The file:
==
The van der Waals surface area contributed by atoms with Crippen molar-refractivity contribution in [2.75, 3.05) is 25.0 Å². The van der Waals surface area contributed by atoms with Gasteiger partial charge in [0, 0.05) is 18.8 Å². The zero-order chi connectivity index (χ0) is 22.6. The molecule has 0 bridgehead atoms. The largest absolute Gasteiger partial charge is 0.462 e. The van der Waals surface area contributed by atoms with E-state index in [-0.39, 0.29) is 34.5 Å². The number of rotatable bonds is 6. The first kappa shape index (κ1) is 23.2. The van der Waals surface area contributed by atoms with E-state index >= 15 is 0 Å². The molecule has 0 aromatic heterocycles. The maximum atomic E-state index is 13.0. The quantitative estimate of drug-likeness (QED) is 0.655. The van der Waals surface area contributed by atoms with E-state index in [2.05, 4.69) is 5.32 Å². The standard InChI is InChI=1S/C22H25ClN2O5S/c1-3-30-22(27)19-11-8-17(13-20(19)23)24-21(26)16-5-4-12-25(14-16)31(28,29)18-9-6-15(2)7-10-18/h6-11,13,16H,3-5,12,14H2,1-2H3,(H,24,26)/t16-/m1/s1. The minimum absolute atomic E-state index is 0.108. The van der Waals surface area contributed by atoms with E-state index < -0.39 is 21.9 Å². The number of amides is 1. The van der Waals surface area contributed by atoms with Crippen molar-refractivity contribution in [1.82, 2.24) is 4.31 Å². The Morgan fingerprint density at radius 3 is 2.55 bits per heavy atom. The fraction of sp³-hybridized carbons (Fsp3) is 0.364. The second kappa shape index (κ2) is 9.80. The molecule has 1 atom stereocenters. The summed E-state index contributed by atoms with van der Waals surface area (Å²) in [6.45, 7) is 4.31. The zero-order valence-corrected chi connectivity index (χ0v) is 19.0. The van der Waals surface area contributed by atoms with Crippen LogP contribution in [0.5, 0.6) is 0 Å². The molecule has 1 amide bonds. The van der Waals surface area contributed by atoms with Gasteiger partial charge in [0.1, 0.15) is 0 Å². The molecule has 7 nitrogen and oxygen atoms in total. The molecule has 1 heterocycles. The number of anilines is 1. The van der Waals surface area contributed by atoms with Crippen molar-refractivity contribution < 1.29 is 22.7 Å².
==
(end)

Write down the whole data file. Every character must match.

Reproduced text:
The van der Waals surface area contributed by atoms with Crippen molar-refractivity contribution in [2.75, 3.05) is 25.0 Å². The van der Waals surface area contributed by atoms with Gasteiger partial charge in [0, 0.05) is 18.8 Å². The zero-order chi connectivity index (χ0) is 22.6. The molecule has 0 bridgehead atoms. The largest absolute Gasteiger partial charge is 0.462 e. The van der Waals surface area contributed by atoms with E-state index in [-0.39, 0.29) is 34.5 Å². The number of rotatable bonds is 6. The first kappa shape index (κ1) is 23.2. The van der Waals surface area contributed by atoms with E-state index >= 15 is 0 Å². The molecule has 0 aromatic heterocycles. The maximum atomic E-state index is 13.0. The quantitative estimate of drug-likeness (QED) is 0.655. The van der Waals surface area contributed by atoms with E-state index in [2.05, 4.69) is 5.32 Å². The standard InChI is InChI=1S/C22H25ClN2O5S/c1-3-30-22(27)19-11-8-17(13-20(19)23)24-21(26)16-5-4-12-25(14-16)31(28,29)18-9-6-15(2)7-10-18/h6-11,13,16H,3-5,12,14H2,1-2H3,(H,24,26)/t16-/m1/s1. The minimum absolute atomic E-state index is 0.108. The van der Waals surface area contributed by atoms with E-state index < -0.39 is 21.9 Å². The number of amides is 1. The van der Waals surface area contributed by atoms with Crippen molar-refractivity contribution in [1.82, 2.24) is 4.31 Å². The Morgan fingerprint density at radius 3 is 2.55 bits per heavy atom. The fraction of sp³-hybridized carbons (Fsp3) is 0.364. The second kappa shape index (κ2) is 9.80. The molecule has 1 atom stereocenters. The summed E-state index contributed by atoms with van der Waals surface area (Å²) in [6.45, 7) is 4.31. The zero-order valence-corrected chi connectivity index (χ0v) is 19.0. The van der Waals surface area contributed by atoms with Crippen LogP contribution in [0.5, 0.6) is 0 Å². The molecule has 1 amide bonds. The van der Waals surface area contributed by atoms with Gasteiger partial charge in [0.1, 0.15) is 0 Å². The molecule has 7 nitrogen and oxygen atoms in total. The molecule has 1 heterocycles. The number of anilines is 1. The van der Waals surface area contributed by atoms with Crippen molar-refractivity contribution < 1.29 is 22.7 Å².